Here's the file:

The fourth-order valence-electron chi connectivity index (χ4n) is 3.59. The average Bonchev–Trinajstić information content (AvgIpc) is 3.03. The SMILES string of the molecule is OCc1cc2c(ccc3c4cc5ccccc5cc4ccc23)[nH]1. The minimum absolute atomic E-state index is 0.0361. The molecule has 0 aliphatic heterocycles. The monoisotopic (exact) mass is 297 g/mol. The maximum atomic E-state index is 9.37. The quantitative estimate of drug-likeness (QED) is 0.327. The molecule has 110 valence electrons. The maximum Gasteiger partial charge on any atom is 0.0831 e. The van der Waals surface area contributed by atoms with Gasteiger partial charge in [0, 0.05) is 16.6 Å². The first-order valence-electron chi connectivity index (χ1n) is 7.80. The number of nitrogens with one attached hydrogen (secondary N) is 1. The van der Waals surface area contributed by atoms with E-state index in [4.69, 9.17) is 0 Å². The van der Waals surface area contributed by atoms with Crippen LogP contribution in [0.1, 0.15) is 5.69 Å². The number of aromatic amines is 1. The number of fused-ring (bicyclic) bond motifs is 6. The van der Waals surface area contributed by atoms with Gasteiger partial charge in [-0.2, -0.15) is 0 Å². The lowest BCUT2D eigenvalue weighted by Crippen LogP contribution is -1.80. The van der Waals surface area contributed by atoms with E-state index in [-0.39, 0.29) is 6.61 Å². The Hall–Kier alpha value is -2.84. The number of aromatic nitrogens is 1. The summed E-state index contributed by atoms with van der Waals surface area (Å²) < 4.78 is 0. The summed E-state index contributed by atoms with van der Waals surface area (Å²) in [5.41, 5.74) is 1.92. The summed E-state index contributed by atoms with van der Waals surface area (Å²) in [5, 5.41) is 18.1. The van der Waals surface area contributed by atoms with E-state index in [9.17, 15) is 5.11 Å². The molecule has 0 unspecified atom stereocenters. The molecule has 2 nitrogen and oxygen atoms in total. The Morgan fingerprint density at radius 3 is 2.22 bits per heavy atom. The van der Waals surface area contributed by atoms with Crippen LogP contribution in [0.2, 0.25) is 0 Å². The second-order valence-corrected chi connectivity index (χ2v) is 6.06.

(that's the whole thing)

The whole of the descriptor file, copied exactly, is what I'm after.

The fourth-order valence-electron chi connectivity index (χ4n) is 3.59. The average Bonchev–Trinajstić information content (AvgIpc) is 3.03. The SMILES string of the molecule is OCc1cc2c(ccc3c4cc5ccccc5cc4ccc23)[nH]1. The minimum absolute atomic E-state index is 0.0361. The molecule has 0 aliphatic heterocycles. The monoisotopic (exact) mass is 297 g/mol. The maximum atomic E-state index is 9.37. The quantitative estimate of drug-likeness (QED) is 0.327. The molecule has 110 valence electrons. The maximum Gasteiger partial charge on any atom is 0.0831 e. The van der Waals surface area contributed by atoms with Gasteiger partial charge in [0, 0.05) is 16.6 Å². The first-order valence-electron chi connectivity index (χ1n) is 7.80. The number of nitrogens with one attached hydrogen (secondary N) is 1. The van der Waals surface area contributed by atoms with E-state index in [4.69, 9.17) is 0 Å². The van der Waals surface area contributed by atoms with Crippen LogP contribution in [0.1, 0.15) is 5.69 Å². The number of aromatic amines is 1. The number of fused-ring (bicyclic) bond motifs is 6. The van der Waals surface area contributed by atoms with Gasteiger partial charge in [-0.2, -0.15) is 0 Å². The lowest BCUT2D eigenvalue weighted by Crippen LogP contribution is -1.80. The van der Waals surface area contributed by atoms with E-state index in [-0.39, 0.29) is 6.61 Å². The Hall–Kier alpha value is -2.84. The number of aromatic nitrogens is 1. The summed E-state index contributed by atoms with van der Waals surface area (Å²) < 4.78 is 0. The summed E-state index contributed by atoms with van der Waals surface area (Å²) in [5.41, 5.74) is 1.92. The summed E-state index contributed by atoms with van der Waals surface area (Å²) in [5, 5.41) is 18.1. The van der Waals surface area contributed by atoms with E-state index in [9.17, 15) is 5.11 Å². The molecule has 0 unspecified atom stereocenters. The molecule has 2 nitrogen and oxygen atoms in total. The Morgan fingerprint density at radius 3 is 2.22 bits per heavy atom. The van der Waals surface area contributed by atoms with Crippen LogP contribution in [0.2, 0.25) is 0 Å². The second-order valence-corrected chi connectivity index (χ2v) is 6.06.